(iv) provide policy guidance in reducing system vulnerability.

However, authors were allowed flexibility in defining the system, issues and options, according to the prevailing conditions of the area or system under study.

The case studies were desk-based and relied mainly on available secondary information. Each case was subsequently discussed with a range of stakeholders in six regional follow-up workshops.

Synthesis of the case studies

Preparation of this synthesis relied on the proceedings of six regional workshops on climate change vulnerability and adaptation in fisheries and aquaculture (Box 1), held in Barbados, Chad, Chile, Namibia, New Caledonia and Viet Nam in 2011 and 2012.

The in-depth regional analyses prepared for each workshop – of the vulnerability of fisheries and aquaculture systems and the livelihoods and economies they support – were extensively reviewed and used as the main sources of information for this synthesis.

Moreover, the analytical process that underpinned the synthesis was guided by the outcomes of two recent FAO workshops on climate-change vulnerability assessment for the fisheries and aquaculture sectors.

Synthesis goal and objective

The goal of this synthesis is to raise awareness of the need for vulnerability assessment work in fisheries and aquaculture.

In addition, it is hoped that it will help share what issues were raised in these case studies and what adaptation options were proposed in order to support interregional learning.

On this basis, the specific objective of this publication is to consolidate, further interpret, refine and draw conclusions from the information gathered on climate change impacts, sensitivity and adaptive capacity of fish production systems in the diverse and geographically distinct social-ecological systems covered by the six case studies.

Diverse components of the fisheries and aquaculture systems (human and/or environmental) are vulnerable to different climate-related threats, as well as to anthropologically driven ones (e.g. overfishing).

The need for context-specificity precludes any generic statement about the vulnerability status of fisheries and aquaculture systems, and of their associated human systems. Despite this, the case studies confirmed that ecosystem resilience and human adaptive capacity were the two major determinants of vulnerability, and that governance was itself a determinant of adaptive capacity.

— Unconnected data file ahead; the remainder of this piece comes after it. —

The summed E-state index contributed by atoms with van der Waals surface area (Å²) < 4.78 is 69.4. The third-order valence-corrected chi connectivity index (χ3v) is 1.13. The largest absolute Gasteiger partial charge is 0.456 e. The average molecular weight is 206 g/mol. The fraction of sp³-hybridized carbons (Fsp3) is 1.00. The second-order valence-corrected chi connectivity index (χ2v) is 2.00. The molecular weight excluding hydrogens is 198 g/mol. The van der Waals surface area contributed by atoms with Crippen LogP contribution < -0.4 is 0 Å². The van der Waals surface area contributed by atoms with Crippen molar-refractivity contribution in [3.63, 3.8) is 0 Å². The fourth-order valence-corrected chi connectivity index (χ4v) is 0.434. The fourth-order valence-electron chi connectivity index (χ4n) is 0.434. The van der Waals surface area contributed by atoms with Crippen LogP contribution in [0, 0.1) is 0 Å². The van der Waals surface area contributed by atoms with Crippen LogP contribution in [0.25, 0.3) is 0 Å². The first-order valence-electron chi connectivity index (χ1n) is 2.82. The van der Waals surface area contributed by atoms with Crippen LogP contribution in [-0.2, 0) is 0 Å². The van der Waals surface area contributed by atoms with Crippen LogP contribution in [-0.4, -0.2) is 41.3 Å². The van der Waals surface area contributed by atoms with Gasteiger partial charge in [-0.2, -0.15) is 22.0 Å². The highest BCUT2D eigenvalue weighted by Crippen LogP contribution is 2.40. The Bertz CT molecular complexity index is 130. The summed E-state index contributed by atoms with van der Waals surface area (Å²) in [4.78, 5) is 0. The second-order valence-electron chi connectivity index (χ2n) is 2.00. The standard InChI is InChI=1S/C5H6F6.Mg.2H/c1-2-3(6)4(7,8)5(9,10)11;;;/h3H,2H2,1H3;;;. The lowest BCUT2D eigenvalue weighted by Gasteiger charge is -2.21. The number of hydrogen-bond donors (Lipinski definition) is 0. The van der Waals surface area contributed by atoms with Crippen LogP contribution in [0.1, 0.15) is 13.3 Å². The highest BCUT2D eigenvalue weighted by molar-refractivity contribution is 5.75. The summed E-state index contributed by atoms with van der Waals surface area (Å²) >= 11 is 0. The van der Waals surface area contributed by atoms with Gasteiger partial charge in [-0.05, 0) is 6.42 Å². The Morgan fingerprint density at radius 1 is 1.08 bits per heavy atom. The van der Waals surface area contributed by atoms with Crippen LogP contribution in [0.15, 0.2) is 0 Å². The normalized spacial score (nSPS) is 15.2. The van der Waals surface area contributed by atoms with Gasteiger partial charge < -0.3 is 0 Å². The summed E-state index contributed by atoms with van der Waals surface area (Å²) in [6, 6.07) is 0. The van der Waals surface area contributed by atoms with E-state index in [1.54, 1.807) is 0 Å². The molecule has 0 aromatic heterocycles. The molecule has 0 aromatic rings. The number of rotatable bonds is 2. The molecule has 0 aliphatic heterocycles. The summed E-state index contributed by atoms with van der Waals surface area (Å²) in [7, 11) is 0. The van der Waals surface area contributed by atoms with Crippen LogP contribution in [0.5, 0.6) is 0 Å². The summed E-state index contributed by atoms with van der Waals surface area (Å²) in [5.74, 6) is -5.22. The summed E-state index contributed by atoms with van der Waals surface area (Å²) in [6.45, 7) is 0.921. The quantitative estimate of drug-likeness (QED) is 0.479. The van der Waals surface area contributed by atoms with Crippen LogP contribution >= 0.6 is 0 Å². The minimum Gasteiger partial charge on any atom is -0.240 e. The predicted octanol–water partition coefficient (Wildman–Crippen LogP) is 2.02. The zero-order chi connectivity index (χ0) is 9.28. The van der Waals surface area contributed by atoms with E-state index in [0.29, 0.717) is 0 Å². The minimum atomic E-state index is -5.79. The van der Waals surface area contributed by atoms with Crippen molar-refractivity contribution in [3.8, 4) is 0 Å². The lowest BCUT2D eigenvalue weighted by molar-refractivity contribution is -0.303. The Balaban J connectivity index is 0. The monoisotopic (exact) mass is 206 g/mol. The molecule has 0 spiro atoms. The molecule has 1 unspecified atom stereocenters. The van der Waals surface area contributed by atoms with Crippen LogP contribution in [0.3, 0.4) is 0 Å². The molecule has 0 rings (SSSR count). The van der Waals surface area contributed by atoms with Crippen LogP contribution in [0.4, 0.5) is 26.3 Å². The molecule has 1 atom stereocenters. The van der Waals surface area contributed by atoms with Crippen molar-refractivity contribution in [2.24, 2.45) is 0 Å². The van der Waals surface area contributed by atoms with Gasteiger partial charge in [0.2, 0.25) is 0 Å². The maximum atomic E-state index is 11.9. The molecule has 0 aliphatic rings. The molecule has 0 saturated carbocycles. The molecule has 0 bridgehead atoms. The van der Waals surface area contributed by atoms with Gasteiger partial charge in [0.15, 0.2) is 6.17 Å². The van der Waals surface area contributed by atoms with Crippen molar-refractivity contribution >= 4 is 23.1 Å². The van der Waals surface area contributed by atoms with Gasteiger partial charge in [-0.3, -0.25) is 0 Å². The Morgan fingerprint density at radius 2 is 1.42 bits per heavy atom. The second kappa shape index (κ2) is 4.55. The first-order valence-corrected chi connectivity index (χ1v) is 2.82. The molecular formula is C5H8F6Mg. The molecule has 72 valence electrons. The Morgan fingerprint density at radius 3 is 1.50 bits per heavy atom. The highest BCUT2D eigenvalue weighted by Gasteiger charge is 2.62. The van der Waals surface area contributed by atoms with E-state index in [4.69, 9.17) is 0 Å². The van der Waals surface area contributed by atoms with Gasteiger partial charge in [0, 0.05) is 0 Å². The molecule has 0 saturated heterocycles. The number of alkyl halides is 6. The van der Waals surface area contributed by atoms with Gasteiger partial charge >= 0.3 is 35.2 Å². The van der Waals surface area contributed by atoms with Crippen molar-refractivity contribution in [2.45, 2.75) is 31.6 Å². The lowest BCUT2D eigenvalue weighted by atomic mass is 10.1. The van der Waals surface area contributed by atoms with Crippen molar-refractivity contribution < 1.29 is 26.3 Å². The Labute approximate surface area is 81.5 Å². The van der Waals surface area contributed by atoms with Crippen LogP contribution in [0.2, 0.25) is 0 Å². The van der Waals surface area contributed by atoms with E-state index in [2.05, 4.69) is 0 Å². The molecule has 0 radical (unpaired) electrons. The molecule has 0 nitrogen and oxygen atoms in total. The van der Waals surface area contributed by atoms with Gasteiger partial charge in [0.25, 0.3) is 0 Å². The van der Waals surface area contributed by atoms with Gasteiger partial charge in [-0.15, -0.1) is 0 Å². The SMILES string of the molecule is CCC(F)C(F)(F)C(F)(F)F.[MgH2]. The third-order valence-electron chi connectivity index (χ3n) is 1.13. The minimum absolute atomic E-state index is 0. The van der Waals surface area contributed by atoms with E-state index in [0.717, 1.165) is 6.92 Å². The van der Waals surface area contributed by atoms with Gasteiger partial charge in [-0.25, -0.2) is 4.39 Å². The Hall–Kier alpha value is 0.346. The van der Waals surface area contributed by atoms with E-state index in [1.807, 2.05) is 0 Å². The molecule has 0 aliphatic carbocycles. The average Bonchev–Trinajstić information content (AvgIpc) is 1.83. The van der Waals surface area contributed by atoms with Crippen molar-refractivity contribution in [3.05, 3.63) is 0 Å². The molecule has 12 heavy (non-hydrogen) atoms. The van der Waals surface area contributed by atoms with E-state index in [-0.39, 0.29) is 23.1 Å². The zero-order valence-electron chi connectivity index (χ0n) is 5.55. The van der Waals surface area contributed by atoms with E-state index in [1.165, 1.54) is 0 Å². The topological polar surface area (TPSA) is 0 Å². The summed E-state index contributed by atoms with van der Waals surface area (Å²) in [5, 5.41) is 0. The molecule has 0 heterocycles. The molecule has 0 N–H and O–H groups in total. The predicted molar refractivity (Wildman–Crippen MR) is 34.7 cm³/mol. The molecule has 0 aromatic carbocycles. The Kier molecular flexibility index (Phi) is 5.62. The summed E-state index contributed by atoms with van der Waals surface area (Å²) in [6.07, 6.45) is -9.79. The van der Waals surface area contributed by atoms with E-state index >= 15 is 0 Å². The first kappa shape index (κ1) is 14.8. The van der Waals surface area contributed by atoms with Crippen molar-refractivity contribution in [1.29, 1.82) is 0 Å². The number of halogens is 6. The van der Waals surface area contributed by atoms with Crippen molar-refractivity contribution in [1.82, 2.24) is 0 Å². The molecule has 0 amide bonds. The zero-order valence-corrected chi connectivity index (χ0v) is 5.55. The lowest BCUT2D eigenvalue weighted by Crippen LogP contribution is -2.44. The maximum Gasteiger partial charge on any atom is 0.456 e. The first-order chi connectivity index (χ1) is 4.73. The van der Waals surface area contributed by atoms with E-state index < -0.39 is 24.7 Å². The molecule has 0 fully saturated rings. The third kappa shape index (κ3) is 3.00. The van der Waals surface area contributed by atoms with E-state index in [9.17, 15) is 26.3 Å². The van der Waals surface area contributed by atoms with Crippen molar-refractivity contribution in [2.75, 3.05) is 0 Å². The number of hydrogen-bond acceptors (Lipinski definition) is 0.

More context-specific vulnerability assessments of fisheries and aquaculture are needed, in particular in areas where such studies have not been carried out.

However, in areas where vulnerability information is already available, as in the six areas covered here, this information could be used, first, as a baseline, and second, as a stepping stone to move on from vulnerability characterisation to decisions on adaptation actions.

“Good” adaptation decisions may be perilous to make. However, considering what lies behind them appears to be a conducive strategy to ultimately understanding and addressing those barriers that can “stop, delay or divert the adaptation decision-making process” at any stage.

Documenting determinants of and barriers to adaptation, and in particular the governance and institutional issues that tend to underpin them, will aid progress towards a better understanding of vulnerability, ecosystem resilience and human adaptive capacity, and will support the design of effective, efficient, legitimate and equitable adaptation actions.

Finally, concerns about climate change impacts on fisheries and aquaculture systems, and a focus on the need for these to adapt, should not move attention away from their management.

Indeed, the case studies highlighted that, in some cases, it is overfishing that is threatening the fishery, not climate change or even other environmental factors. Unless urgently addressed, this could weaken the very basis on which future adaptation will rely.

August 2015

Further Reading

You can view the full report by clicking here.